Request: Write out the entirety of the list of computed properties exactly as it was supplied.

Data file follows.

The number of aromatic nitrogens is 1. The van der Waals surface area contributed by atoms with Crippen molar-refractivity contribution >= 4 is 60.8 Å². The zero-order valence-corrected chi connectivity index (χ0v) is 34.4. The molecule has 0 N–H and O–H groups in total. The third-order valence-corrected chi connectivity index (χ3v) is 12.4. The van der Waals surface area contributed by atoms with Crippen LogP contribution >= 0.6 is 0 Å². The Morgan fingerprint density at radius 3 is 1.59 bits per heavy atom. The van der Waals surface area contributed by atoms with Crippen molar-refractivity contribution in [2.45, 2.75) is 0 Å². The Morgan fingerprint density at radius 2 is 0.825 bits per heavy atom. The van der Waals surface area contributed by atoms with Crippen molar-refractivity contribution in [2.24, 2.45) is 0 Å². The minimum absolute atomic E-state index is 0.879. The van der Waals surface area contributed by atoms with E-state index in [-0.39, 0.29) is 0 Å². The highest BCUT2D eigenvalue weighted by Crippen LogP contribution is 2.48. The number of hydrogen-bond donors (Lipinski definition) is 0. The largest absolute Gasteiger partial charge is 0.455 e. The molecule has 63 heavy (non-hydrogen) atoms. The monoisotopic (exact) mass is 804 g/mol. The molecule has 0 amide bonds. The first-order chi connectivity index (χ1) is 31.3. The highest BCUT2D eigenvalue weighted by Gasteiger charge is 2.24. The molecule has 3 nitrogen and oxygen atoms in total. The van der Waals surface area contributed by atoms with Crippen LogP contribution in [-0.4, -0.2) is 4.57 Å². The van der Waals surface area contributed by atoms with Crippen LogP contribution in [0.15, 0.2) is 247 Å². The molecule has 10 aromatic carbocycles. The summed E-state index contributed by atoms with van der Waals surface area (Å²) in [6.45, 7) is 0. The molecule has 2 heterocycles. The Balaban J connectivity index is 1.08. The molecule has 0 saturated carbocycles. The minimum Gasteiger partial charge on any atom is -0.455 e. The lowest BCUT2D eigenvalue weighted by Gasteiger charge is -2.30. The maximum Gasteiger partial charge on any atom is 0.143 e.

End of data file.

The number of aromatic nitrogens is 1. The van der Waals surface area contributed by atoms with Crippen molar-refractivity contribution >= 4 is 60.8 Å². The zero-order valence-corrected chi connectivity index (χ0v) is 34.4. The molecule has 0 N–H and O–H groups in total. The third-order valence-corrected chi connectivity index (χ3v) is 12.4. The van der Waals surface area contributed by atoms with Crippen LogP contribution >= 0.6 is 0 Å². The Morgan fingerprint density at radius 3 is 1.59 bits per heavy atom. The van der Waals surface area contributed by atoms with Crippen molar-refractivity contribution in [2.45, 2.75) is 0 Å². The Morgan fingerprint density at radius 2 is 0.825 bits per heavy atom. The van der Waals surface area contributed by atoms with Crippen molar-refractivity contribution in [2.24, 2.45) is 0 Å². The minimum absolute atomic E-state index is 0.879. The van der Waals surface area contributed by atoms with E-state index in [-0.39, 0.29) is 0 Å². The highest BCUT2D eigenvalue weighted by Crippen LogP contribution is 2.48. The number of hydrogen-bond donors (Lipinski definition) is 0. The largest absolute Gasteiger partial charge is 0.455 e. The molecule has 63 heavy (non-hydrogen) atoms. The monoisotopic (exact) mass is 804 g/mol. The molecule has 0 amide bonds. The first-order chi connectivity index (χ1) is 31.3. The highest BCUT2D eigenvalue weighted by Gasteiger charge is 2.24. The molecule has 3 nitrogen and oxygen atoms in total. The van der Waals surface area contributed by atoms with Crippen LogP contribution in [-0.4, -0.2) is 4.57 Å². The van der Waals surface area contributed by atoms with Crippen LogP contribution in [0.15, 0.2) is 247 Å². The molecule has 10 aromatic carbocycles. The summed E-state index contributed by atoms with van der Waals surface area (Å²) in [6.45, 7) is 0. The molecule has 2 heterocycles. The Balaban J connectivity index is 1.08. The molecule has 0 saturated carbocycles. The minimum Gasteiger partial charge on any atom is -0.455 e. The lowest BCUT2D eigenvalue weighted by Gasteiger charge is -2.30. The maximum Gasteiger partial charge on any atom is 0.143 e.